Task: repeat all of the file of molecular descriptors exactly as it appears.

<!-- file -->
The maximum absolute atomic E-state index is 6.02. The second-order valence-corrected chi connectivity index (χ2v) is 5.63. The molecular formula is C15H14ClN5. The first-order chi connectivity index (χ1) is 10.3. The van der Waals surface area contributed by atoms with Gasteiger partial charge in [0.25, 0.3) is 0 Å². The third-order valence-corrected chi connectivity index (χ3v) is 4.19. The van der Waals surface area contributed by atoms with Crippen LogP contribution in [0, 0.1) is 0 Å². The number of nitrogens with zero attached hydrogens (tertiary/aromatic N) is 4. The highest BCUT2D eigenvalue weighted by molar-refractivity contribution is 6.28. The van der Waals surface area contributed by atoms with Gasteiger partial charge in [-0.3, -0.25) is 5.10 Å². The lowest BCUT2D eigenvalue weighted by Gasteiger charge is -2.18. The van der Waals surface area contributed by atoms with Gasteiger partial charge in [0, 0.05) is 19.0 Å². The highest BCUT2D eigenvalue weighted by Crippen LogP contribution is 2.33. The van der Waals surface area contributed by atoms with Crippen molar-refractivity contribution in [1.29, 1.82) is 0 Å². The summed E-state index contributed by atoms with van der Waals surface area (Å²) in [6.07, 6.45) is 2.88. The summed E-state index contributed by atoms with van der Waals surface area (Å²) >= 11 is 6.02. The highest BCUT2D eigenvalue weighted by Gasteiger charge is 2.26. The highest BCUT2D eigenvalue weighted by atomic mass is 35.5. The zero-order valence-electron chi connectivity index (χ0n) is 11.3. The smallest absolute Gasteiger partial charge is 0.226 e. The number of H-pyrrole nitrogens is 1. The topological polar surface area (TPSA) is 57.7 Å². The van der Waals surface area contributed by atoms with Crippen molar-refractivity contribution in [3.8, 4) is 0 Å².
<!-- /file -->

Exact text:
The maximum absolute atomic E-state index is 6.02. The second-order valence-corrected chi connectivity index (χ2v) is 5.63. The molecular formula is C15H14ClN5. The first-order chi connectivity index (χ1) is 10.3. The van der Waals surface area contributed by atoms with Gasteiger partial charge in [0.25, 0.3) is 0 Å². The third-order valence-corrected chi connectivity index (χ3v) is 4.19. The van der Waals surface area contributed by atoms with Crippen LogP contribution in [0, 0.1) is 0 Å². The number of nitrogens with zero attached hydrogens (tertiary/aromatic N) is 4. The highest BCUT2D eigenvalue weighted by molar-refractivity contribution is 6.28. The van der Waals surface area contributed by atoms with Gasteiger partial charge in [-0.3, -0.25) is 5.10 Å². The lowest BCUT2D eigenvalue weighted by Gasteiger charge is -2.18. The van der Waals surface area contributed by atoms with Gasteiger partial charge in [0, 0.05) is 19.0 Å². The highest BCUT2D eigenvalue weighted by Crippen LogP contribution is 2.33. The van der Waals surface area contributed by atoms with Crippen molar-refractivity contribution in [1.29, 1.82) is 0 Å². The summed E-state index contributed by atoms with van der Waals surface area (Å²) in [6.07, 6.45) is 2.88. The summed E-state index contributed by atoms with van der Waals surface area (Å²) >= 11 is 6.02. The highest BCUT2D eigenvalue weighted by Gasteiger charge is 2.26. The highest BCUT2D eigenvalue weighted by atomic mass is 35.5. The zero-order valence-electron chi connectivity index (χ0n) is 11.3. The smallest absolute Gasteiger partial charge is 0.226 e. The number of H-pyrrole nitrogens is 1. The topological polar surface area (TPSA) is 57.7 Å². The van der Waals surface area contributed by atoms with Crippen molar-refractivity contribution in [3.8, 4) is 0 Å².